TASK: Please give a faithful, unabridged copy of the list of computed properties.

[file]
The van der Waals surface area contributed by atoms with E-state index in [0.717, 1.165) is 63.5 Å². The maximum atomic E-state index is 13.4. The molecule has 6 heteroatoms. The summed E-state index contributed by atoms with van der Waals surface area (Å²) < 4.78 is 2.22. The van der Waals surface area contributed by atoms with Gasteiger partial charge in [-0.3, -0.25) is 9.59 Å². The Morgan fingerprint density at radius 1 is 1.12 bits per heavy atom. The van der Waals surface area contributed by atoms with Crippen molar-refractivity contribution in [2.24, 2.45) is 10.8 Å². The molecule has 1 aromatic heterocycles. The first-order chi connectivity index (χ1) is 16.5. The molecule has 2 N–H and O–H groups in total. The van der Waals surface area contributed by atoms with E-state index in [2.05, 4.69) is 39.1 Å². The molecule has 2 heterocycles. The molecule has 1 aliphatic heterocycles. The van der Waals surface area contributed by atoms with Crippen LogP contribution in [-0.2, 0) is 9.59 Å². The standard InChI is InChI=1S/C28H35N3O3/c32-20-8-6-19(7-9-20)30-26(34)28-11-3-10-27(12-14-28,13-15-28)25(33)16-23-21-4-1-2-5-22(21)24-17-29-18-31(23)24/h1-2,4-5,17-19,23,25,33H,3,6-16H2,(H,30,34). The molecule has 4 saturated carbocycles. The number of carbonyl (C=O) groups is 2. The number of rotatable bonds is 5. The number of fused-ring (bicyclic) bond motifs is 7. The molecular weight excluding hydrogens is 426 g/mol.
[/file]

The van der Waals surface area contributed by atoms with E-state index in [0.717, 1.165) is 63.5 Å². The maximum atomic E-state index is 13.4. The molecule has 6 heteroatoms. The summed E-state index contributed by atoms with van der Waals surface area (Å²) < 4.78 is 2.22. The van der Waals surface area contributed by atoms with Gasteiger partial charge in [-0.3, -0.25) is 9.59 Å². The Morgan fingerprint density at radius 1 is 1.12 bits per heavy atom. The van der Waals surface area contributed by atoms with Crippen molar-refractivity contribution in [2.24, 2.45) is 10.8 Å². The molecule has 1 aromatic heterocycles. The first-order chi connectivity index (χ1) is 16.5. The molecule has 2 N–H and O–H groups in total. The van der Waals surface area contributed by atoms with E-state index in [2.05, 4.69) is 39.1 Å². The molecule has 2 heterocycles. The molecule has 1 aliphatic heterocycles. The van der Waals surface area contributed by atoms with Crippen LogP contribution in [-0.2, 0) is 9.59 Å². The standard InChI is InChI=1S/C28H35N3O3/c32-20-8-6-19(7-9-20)30-26(34)28-11-3-10-27(12-14-28,13-15-28)25(33)16-23-21-4-1-2-5-22(21)24-17-29-18-31(23)24/h1-2,4-5,17-19,23,25,33H,3,6-16H2,(H,30,34). The molecule has 4 saturated carbocycles. The number of carbonyl (C=O) groups is 2. The number of rotatable bonds is 5. The number of fused-ring (bicyclic) bond motifs is 7. The molecular weight excluding hydrogens is 426 g/mol.